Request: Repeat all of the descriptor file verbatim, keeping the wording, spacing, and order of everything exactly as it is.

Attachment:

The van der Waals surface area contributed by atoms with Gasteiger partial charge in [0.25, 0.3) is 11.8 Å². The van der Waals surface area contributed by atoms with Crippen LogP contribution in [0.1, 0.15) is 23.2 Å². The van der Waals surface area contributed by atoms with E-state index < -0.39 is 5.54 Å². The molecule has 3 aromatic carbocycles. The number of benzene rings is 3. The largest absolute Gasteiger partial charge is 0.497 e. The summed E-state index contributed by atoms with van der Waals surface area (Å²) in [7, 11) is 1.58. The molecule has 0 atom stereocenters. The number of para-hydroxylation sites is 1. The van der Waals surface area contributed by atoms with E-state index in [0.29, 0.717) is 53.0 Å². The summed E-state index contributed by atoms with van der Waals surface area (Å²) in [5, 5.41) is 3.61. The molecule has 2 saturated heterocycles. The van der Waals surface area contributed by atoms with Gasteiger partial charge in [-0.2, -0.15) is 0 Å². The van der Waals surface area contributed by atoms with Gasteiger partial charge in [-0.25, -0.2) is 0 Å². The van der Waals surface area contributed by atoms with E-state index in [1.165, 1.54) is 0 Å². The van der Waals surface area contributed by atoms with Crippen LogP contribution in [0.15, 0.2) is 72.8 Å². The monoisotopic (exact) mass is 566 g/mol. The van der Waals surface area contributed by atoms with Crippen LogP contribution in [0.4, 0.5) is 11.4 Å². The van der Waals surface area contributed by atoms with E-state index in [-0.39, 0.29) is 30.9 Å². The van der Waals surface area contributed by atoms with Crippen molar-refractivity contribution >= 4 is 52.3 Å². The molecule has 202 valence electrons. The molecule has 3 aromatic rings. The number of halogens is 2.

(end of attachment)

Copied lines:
The van der Waals surface area contributed by atoms with Gasteiger partial charge in [0.25, 0.3) is 11.8 Å². The van der Waals surface area contributed by atoms with Crippen LogP contribution in [0.1, 0.15) is 23.2 Å². The van der Waals surface area contributed by atoms with E-state index < -0.39 is 5.54 Å². The molecule has 3 aromatic carbocycles. The number of benzene rings is 3. The largest absolute Gasteiger partial charge is 0.497 e. The summed E-state index contributed by atoms with van der Waals surface area (Å²) in [7, 11) is 1.58. The molecule has 0 atom stereocenters. The number of para-hydroxylation sites is 1. The van der Waals surface area contributed by atoms with E-state index in [0.29, 0.717) is 53.0 Å². The summed E-state index contributed by atoms with van der Waals surface area (Å²) in [5, 5.41) is 3.61. The molecule has 2 saturated heterocycles. The van der Waals surface area contributed by atoms with Gasteiger partial charge in [-0.2, -0.15) is 0 Å². The van der Waals surface area contributed by atoms with Gasteiger partial charge in [-0.25, -0.2) is 0 Å². The van der Waals surface area contributed by atoms with E-state index in [1.165, 1.54) is 0 Å². The van der Waals surface area contributed by atoms with Crippen LogP contribution in [0.15, 0.2) is 72.8 Å². The monoisotopic (exact) mass is 566 g/mol. The van der Waals surface area contributed by atoms with Crippen LogP contribution in [0.4, 0.5) is 11.4 Å². The van der Waals surface area contributed by atoms with E-state index in [-0.39, 0.29) is 30.9 Å². The van der Waals surface area contributed by atoms with Crippen molar-refractivity contribution >= 4 is 52.3 Å². The molecule has 202 valence electrons. The molecule has 3 aromatic rings. The number of halogens is 2.